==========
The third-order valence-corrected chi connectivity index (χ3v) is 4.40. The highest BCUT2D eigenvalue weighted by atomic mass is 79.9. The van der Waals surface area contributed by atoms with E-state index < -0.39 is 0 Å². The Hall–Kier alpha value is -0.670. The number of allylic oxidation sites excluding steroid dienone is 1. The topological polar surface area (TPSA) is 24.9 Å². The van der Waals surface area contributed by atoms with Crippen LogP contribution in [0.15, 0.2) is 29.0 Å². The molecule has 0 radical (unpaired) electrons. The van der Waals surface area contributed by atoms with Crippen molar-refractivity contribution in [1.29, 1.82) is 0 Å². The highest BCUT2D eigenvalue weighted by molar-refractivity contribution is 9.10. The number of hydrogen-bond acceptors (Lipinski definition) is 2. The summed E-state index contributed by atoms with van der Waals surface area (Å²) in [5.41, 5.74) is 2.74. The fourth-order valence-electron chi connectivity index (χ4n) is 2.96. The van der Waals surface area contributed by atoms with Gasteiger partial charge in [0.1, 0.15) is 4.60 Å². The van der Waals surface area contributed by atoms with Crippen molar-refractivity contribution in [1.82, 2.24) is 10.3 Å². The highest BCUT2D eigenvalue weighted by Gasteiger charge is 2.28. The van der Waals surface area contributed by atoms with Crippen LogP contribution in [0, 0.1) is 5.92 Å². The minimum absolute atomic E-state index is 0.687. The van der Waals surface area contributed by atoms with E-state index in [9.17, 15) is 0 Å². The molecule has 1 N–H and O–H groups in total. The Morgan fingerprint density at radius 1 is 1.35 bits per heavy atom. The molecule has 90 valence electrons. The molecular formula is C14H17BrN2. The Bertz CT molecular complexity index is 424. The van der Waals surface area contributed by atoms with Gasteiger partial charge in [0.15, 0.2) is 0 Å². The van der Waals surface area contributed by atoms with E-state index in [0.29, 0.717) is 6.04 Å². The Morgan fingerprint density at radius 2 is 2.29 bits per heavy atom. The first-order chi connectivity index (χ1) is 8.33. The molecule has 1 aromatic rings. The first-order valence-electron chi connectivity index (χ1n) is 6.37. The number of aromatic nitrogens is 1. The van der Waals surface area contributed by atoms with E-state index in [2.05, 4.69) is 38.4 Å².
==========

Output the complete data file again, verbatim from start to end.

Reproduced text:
The third-order valence-corrected chi connectivity index (χ3v) is 4.40. The highest BCUT2D eigenvalue weighted by atomic mass is 79.9. The van der Waals surface area contributed by atoms with E-state index < -0.39 is 0 Å². The Hall–Kier alpha value is -0.670. The number of allylic oxidation sites excluding steroid dienone is 1. The topological polar surface area (TPSA) is 24.9 Å². The van der Waals surface area contributed by atoms with Crippen LogP contribution in [0.15, 0.2) is 29.0 Å². The molecule has 0 radical (unpaired) electrons. The van der Waals surface area contributed by atoms with Crippen molar-refractivity contribution in [1.29, 1.82) is 0 Å². The highest BCUT2D eigenvalue weighted by molar-refractivity contribution is 9.10. The number of hydrogen-bond acceptors (Lipinski definition) is 2. The summed E-state index contributed by atoms with van der Waals surface area (Å²) in [5.41, 5.74) is 2.74. The fourth-order valence-electron chi connectivity index (χ4n) is 2.96. The van der Waals surface area contributed by atoms with Gasteiger partial charge in [0.1, 0.15) is 4.60 Å². The van der Waals surface area contributed by atoms with Crippen molar-refractivity contribution in [1.82, 2.24) is 10.3 Å². The highest BCUT2D eigenvalue weighted by Gasteiger charge is 2.28. The van der Waals surface area contributed by atoms with Crippen LogP contribution in [0, 0.1) is 5.92 Å². The minimum absolute atomic E-state index is 0.687. The van der Waals surface area contributed by atoms with E-state index in [9.17, 15) is 0 Å². The molecule has 1 N–H and O–H groups in total. The Morgan fingerprint density at radius 1 is 1.35 bits per heavy atom. The molecule has 90 valence electrons. The molecular formula is C14H17BrN2. The Bertz CT molecular complexity index is 424. The van der Waals surface area contributed by atoms with Gasteiger partial charge in [0.15, 0.2) is 0 Å². The van der Waals surface area contributed by atoms with E-state index in [0.29, 0.717) is 6.04 Å². The Morgan fingerprint density at radius 2 is 2.29 bits per heavy atom. The first-order chi connectivity index (χ1) is 8.33. The molecule has 1 aromatic rings. The first-order valence-electron chi connectivity index (χ1n) is 6.37. The number of aromatic nitrogens is 1. The van der Waals surface area contributed by atoms with E-state index in [2.05, 4.69) is 38.4 Å².